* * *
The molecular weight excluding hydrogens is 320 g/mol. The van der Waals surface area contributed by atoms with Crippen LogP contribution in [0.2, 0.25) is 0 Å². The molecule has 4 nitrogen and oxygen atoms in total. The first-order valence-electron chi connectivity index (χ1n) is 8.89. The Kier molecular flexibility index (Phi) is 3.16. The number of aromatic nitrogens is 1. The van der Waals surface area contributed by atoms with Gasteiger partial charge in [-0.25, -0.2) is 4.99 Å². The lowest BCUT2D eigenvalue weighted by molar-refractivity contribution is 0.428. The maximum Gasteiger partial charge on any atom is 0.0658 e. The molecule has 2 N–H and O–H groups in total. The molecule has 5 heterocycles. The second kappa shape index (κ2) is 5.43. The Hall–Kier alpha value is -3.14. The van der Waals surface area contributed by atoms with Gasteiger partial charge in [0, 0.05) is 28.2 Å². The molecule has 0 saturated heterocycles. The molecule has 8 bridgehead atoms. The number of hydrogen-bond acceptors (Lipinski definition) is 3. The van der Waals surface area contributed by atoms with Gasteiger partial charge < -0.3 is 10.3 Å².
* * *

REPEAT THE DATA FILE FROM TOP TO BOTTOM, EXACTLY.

The molecular weight excluding hydrogens is 320 g/mol. The van der Waals surface area contributed by atoms with Crippen LogP contribution in [0.2, 0.25) is 0 Å². The molecule has 4 nitrogen and oxygen atoms in total. The first-order valence-electron chi connectivity index (χ1n) is 8.89. The Kier molecular flexibility index (Phi) is 3.16. The number of aromatic nitrogens is 1. The van der Waals surface area contributed by atoms with Gasteiger partial charge in [-0.25, -0.2) is 4.99 Å². The lowest BCUT2D eigenvalue weighted by molar-refractivity contribution is 0.428. The maximum Gasteiger partial charge on any atom is 0.0658 e. The molecule has 2 N–H and O–H groups in total. The molecule has 5 heterocycles. The second kappa shape index (κ2) is 5.43. The Hall–Kier alpha value is -3.14. The van der Waals surface area contributed by atoms with Gasteiger partial charge in [0, 0.05) is 28.2 Å². The molecule has 0 saturated heterocycles. The molecule has 8 bridgehead atoms. The number of hydrogen-bond acceptors (Lipinski definition) is 3. The van der Waals surface area contributed by atoms with Gasteiger partial charge < -0.3 is 10.3 Å².